As dramatic critic of the newly established National Theater in Hamburg, Lessing published the Hamburgische Dramaturgie (1767–68). Intended originally as a series of reviews of plays performed at the National Theater, these essays became in point of fact vehicles for the expression of Lessing's own dramatic theory, which, though largely derivative, exerted a major influence on 18th-century drama in Germany and in Europe generally. In them he again strove to break the tyranny of French pseudoclassicism in Germany and to create a German national drama based on a correct interpretation of Aristotle's dramatic theory of the unities. Out of Lessing's feud with the antiquarian Christian Adolf Klotz (1738–71), professor at the University of Halle, arose the Briefe antiquarischen Inhalts (1768–69) and the admirable essay Wie die Alten den Tod gebildet (1769).
Dramatic Work. Lessing's interest in the theater was not confined to criticism. Besides the plays already mentioned, he is author of a one-act tragedy Philotas (1759) and of the more important Miss Sara Sampson (1755), the first significant tragedy of middle-class life (bürgerliches Trauerspiel ) in German literature. Based on English models (especially George Lillo's Merchant of London, 1731), this play gave practical expression to Lessing's revolt against Johann Christoph Gottsched (1700–66), the chief patron of French pseudoclassicism in Germany. In Minna von Barnhelm (1767), a play whose setting was the Seven Years' War, Lessing wrote the first German national drama of modern times, the first play in which a soldier (the hero, Major von Tellheim) has an honorable role. It is also the first masterpiece of German comedy, in which the comedy has its logical source in the events themselves, and the events in the characters who portray them; it is still popular in Germany. Lessing likewise gave Germany its first political tragedy, Emilia Galotti (1772), an indictment of corruption and immorality among the petty princes of absolutism.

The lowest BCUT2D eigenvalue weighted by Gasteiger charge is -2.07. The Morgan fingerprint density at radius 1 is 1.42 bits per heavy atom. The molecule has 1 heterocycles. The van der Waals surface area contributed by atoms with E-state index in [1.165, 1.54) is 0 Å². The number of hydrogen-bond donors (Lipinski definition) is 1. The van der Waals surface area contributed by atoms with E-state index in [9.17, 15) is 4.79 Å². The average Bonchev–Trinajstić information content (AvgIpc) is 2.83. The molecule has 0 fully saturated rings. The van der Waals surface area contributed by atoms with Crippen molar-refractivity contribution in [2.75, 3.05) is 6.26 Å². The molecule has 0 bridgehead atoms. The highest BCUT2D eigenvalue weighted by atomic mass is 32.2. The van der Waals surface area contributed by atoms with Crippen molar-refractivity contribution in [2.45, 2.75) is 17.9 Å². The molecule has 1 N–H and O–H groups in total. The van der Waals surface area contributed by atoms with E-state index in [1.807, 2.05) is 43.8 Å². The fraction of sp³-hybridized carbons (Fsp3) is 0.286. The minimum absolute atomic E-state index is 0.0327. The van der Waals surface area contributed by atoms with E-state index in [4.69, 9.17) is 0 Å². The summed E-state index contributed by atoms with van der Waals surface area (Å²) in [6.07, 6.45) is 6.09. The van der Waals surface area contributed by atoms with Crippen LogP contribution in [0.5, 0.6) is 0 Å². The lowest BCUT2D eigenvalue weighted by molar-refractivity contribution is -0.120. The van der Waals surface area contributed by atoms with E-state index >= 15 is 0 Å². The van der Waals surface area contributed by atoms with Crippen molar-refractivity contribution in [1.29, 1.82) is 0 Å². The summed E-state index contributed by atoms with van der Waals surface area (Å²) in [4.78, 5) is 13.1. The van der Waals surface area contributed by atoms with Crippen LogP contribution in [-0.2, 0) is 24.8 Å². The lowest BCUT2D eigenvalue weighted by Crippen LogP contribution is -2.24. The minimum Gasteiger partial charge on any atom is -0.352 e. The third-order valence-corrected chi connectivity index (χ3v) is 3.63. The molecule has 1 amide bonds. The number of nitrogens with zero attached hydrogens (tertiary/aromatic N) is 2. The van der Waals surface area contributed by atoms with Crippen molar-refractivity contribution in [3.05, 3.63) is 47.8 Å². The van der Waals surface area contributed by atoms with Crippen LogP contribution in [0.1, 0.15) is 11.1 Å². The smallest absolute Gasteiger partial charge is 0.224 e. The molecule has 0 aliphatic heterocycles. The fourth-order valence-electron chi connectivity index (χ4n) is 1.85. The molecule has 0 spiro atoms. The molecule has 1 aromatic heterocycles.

Lessing's last drama, Nathan der Weise (1779), belongs more properly among the theological polemics precipitated by his publication, in Beiträge zur Geschichte und Literatur (1773–81), of selections from the Apologie oder Schutzschrift für die vernünftigen Verehrer Gottes by Hermann Samuel Reimarus (1694–1768). To the ensuing controversy between orthodoxy and rationalism belong Lessing's Anti-Goeze (1778), a rebuttal of his most vehement opponent, the Hamburg pastor Johann Melchior Goeze (1717–86), and Nathan der Weise, in which
Lessing, forbidden by the Braunschweig government to continue his strife with orthodoxy, returned to his "old pulpit," the stage, and pleaded for religious tolerance; the play's parable of the three rings reflects his rejection of the concept of one true religion. Die Erziehung des Menschengeschlechts (1780) is an essay that contains his doctrine of an organic religious evolution away from revealed religion and toward a future rational religion to succeed Judaism and Christianity. Ernst und Falk: Gespräche für Freimaurer (1777, 1780) is a group of five dialogues in which Lessing renewed his plea for religious and political tolerance. Mention should be made also of the volume of Rettungen (1753–54), in which Lessing sought to vindicate earlier victims of theological bigotry, and of the publication of a previously unknown manuscript of berengarius of tours, a work Lessing found in the Wolfenbüttel library.
Bibliography: Works. First ed. by his brother k. g. lessing et al., 31 v. (Berlin 1771–1825); ed. k. lachmann, 13 v. (Berlin 1838–40); ed. w. stammler, 2 v. (Munich 1959); ed. h. kesten, 2 v. (Frankfurt 1962). Studies. k. g. lessing, ed., Gotthold Ephraim Lessings Leben nebst seinem noch übrigen literarischen Nachlasse, 3 v. (Berlin 1793–95). j. sime, Lessing: His Life and Writings, 2 v. (London 1877). e. schmidt, Lessing: Geschichte seines Lebens und seiner Schriften, ed. f. schultz, 2 v. (4th ed. Berlin 1923). h. kesten, Gotthold Ephraim Lessing: Ein deutscher Moralist (Mainz 1960). w. kosch, Deutsches Literatur-Lexikon, ed. b. berger (Bern 1963) 246–248. h. b. garland, Lessing: The Founder of Modern German Literature (2d ed. New York 1962).
[m. f. mccarthy]